What I went on to “study” in undergraduate and graduate school had a great deal to do with reading Proust.  But your question when you referenced Proust is about “how we look back.”  And you are quite astute to point to my deep refusal to gravitate toward the conventional forms available to me in terms of contemporary memoir, although my book does participate to a certain extent in those conventions.  What I wanted to foreground was the corporeal.  Here is why.  The difficult experiences I have had in my life have come through my body—exactly like bullets or knives.  I am not the only one who feels this way.  Pain and grief bring the body to its very edges of existence—and I am keenly aware that I am only giving voice to something vast numbers of people feel.  There is nothing precious about my suffering.  But there is something … bothersome to me about the way some stories cover over the body in favor of the conventions of storytelling.  It privileges some bodies and erases others.  For instance, women who have had abortions or miscarriages or stillbirths are asked to swallow their stories whole, to keep quite, to move on and have more children to take up the space left where death happened.  To corporeally de-remember their stories and enter into the cult of good citizenship and motherhood and a scripted story people can live with easier. To me this is a violence against their very bodies.  So in my own work, not only did I hit a point where I had to say, fuck it, I can’t use the regular conventions to tell this story, good bye chance at an agent or giant publishing contract, I also hit a point where I quite consciously decided put the body up front no matter the consequences.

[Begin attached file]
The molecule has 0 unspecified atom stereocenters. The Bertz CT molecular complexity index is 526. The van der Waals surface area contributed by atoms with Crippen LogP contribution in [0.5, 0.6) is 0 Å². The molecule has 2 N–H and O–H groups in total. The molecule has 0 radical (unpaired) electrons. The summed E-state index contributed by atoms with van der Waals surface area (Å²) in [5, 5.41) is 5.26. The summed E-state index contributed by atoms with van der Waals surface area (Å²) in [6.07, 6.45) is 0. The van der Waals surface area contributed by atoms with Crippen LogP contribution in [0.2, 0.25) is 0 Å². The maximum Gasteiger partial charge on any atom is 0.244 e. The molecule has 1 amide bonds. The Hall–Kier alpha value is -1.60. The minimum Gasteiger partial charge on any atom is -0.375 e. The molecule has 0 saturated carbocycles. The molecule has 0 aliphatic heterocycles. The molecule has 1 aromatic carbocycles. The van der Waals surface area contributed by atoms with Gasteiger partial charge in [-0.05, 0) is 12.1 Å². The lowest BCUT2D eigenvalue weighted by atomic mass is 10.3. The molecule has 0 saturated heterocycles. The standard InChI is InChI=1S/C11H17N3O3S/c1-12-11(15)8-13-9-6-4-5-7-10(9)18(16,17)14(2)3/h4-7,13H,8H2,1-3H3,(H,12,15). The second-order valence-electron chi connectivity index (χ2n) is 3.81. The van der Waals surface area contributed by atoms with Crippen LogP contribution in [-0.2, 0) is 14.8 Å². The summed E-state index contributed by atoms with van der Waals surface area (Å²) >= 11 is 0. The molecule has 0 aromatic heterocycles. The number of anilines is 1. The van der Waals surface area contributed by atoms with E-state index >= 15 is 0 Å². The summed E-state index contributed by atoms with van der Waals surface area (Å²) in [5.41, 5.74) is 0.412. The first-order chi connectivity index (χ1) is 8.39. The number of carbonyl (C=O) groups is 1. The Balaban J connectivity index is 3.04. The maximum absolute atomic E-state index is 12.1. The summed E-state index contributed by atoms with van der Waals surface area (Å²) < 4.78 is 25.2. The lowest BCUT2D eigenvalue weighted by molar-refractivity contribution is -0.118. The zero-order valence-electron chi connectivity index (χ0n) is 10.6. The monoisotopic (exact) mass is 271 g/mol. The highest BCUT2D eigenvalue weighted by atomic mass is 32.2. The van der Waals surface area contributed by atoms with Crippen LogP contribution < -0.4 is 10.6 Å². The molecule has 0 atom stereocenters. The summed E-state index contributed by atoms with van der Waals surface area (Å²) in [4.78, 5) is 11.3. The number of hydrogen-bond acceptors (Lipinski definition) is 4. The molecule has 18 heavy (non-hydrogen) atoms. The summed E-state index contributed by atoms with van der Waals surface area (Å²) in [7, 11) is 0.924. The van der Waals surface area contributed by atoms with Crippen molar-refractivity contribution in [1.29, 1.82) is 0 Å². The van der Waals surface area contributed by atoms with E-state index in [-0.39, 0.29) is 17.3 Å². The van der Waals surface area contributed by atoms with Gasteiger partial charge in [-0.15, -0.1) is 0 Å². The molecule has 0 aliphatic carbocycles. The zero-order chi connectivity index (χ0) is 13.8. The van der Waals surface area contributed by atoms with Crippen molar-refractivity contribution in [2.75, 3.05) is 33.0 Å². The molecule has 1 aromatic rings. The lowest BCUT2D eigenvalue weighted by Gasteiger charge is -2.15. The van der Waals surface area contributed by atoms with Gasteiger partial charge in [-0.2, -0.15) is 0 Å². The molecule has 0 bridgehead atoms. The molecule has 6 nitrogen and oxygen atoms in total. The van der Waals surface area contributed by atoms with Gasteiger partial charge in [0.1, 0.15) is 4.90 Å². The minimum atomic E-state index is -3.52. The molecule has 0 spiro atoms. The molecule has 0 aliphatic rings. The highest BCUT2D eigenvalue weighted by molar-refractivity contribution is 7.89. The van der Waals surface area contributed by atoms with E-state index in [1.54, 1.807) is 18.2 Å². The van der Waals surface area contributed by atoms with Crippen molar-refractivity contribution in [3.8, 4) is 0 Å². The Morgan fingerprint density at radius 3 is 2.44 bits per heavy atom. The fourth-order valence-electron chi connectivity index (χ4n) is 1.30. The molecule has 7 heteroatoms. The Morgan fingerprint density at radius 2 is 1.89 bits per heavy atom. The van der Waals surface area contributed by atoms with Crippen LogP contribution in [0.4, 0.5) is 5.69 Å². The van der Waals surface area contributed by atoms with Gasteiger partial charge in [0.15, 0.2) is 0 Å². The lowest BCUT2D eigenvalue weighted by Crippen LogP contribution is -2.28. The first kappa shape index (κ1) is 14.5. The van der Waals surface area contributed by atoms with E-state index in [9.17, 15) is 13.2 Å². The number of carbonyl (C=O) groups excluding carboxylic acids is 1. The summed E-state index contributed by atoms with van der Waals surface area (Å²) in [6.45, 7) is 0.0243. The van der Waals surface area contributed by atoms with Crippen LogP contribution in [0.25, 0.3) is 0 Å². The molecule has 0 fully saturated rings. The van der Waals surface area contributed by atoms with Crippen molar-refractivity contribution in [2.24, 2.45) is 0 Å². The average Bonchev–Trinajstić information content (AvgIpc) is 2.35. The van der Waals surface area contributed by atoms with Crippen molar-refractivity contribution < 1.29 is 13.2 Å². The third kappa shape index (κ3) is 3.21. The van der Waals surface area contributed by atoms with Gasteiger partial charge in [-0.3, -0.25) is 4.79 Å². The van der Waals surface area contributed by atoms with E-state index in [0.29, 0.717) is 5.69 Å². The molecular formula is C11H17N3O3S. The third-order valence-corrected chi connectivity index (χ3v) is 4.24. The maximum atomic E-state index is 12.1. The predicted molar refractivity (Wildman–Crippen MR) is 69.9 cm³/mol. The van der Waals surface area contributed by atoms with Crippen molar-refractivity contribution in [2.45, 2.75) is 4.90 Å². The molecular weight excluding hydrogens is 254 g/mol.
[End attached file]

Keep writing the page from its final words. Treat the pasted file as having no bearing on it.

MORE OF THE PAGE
Too, I created “wordbody” environments that are meant to place the reader in the “space” of the body (like the second chapter).  Because language can go there, if you let it. I was not, though, trying to extend or relive my suffering.  The great river of suffering moves through us all.  Mine is a stream in those larger waters.  On the other hand.  Anyone considering writing memoir, or creative nonfiction, or any type of “get nitty gritty with yourself “ writing better fucking prepare themselves for explorations into the shadow self.  I had nightmares writing this book.  Like diving down into the ocean / subconscious / family romance.